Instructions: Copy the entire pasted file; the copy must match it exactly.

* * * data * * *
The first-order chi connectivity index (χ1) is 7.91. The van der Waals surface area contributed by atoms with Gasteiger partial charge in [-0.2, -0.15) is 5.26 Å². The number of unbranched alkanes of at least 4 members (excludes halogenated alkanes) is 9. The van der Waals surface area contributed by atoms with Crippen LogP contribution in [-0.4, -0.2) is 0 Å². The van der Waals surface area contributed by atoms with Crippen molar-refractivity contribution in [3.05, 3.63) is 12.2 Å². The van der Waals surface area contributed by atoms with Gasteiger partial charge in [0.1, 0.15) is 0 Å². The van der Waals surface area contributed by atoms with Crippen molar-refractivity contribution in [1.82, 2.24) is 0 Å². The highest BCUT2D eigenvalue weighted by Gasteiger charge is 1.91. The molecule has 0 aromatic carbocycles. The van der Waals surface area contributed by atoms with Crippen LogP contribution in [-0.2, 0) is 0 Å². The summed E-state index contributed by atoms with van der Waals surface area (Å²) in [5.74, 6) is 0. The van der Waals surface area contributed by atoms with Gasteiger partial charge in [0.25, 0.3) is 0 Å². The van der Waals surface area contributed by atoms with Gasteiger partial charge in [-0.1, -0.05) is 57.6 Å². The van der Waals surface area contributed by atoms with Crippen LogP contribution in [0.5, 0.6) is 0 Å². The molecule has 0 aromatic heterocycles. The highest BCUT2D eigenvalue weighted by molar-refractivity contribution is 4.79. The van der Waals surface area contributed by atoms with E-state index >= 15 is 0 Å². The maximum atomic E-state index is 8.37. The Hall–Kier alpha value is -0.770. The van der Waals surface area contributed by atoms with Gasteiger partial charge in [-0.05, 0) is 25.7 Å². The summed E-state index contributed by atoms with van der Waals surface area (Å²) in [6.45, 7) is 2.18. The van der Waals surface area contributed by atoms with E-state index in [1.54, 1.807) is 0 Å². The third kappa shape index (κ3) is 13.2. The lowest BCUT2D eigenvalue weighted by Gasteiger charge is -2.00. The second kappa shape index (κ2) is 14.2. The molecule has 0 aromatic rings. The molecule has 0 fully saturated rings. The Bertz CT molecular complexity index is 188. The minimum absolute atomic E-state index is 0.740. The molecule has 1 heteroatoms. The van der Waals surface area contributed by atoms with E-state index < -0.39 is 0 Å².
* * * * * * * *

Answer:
The first-order chi connectivity index (χ1) is 7.91. The van der Waals surface area contributed by atoms with Gasteiger partial charge in [-0.2, -0.15) is 5.26 Å². The number of unbranched alkanes of at least 4 members (excludes halogenated alkanes) is 9. The van der Waals surface area contributed by atoms with Crippen LogP contribution in [-0.4, -0.2) is 0 Å². The van der Waals surface area contributed by atoms with Crippen molar-refractivity contribution in [3.05, 3.63) is 12.2 Å². The van der Waals surface area contributed by atoms with Gasteiger partial charge in [0.1, 0.15) is 0 Å². The van der Waals surface area contributed by atoms with Crippen molar-refractivity contribution in [1.82, 2.24) is 0 Å². The highest BCUT2D eigenvalue weighted by Gasteiger charge is 1.91. The molecule has 0 aromatic carbocycles. The van der Waals surface area contributed by atoms with Crippen LogP contribution in [-0.2, 0) is 0 Å². The summed E-state index contributed by atoms with van der Waals surface area (Å²) in [5.74, 6) is 0. The van der Waals surface area contributed by atoms with Gasteiger partial charge in [0.25, 0.3) is 0 Å². The van der Waals surface area contributed by atoms with Gasteiger partial charge in [-0.1, -0.05) is 57.6 Å². The van der Waals surface area contributed by atoms with Crippen LogP contribution in [0.5, 0.6) is 0 Å². The molecule has 0 aromatic heterocycles. The highest BCUT2D eigenvalue weighted by molar-refractivity contribution is 4.79. The van der Waals surface area contributed by atoms with E-state index >= 15 is 0 Å². The maximum atomic E-state index is 8.37. The Hall–Kier alpha value is -0.770. The van der Waals surface area contributed by atoms with Gasteiger partial charge in [-0.05, 0) is 25.7 Å². The summed E-state index contributed by atoms with van der Waals surface area (Å²) in [6.45, 7) is 2.18. The van der Waals surface area contributed by atoms with E-state index in [1.54, 1.807) is 0 Å². The third kappa shape index (κ3) is 13.2. The lowest BCUT2D eigenvalue weighted by Gasteiger charge is -2.00. The second kappa shape index (κ2) is 14.2. The molecule has 0 aromatic rings. The molecule has 0 fully saturated rings. The Bertz CT molecular complexity index is 188. The minimum absolute atomic E-state index is 0.740. The molecule has 1 heteroatoms. The van der Waals surface area contributed by atoms with E-state index < -0.39 is 0 Å².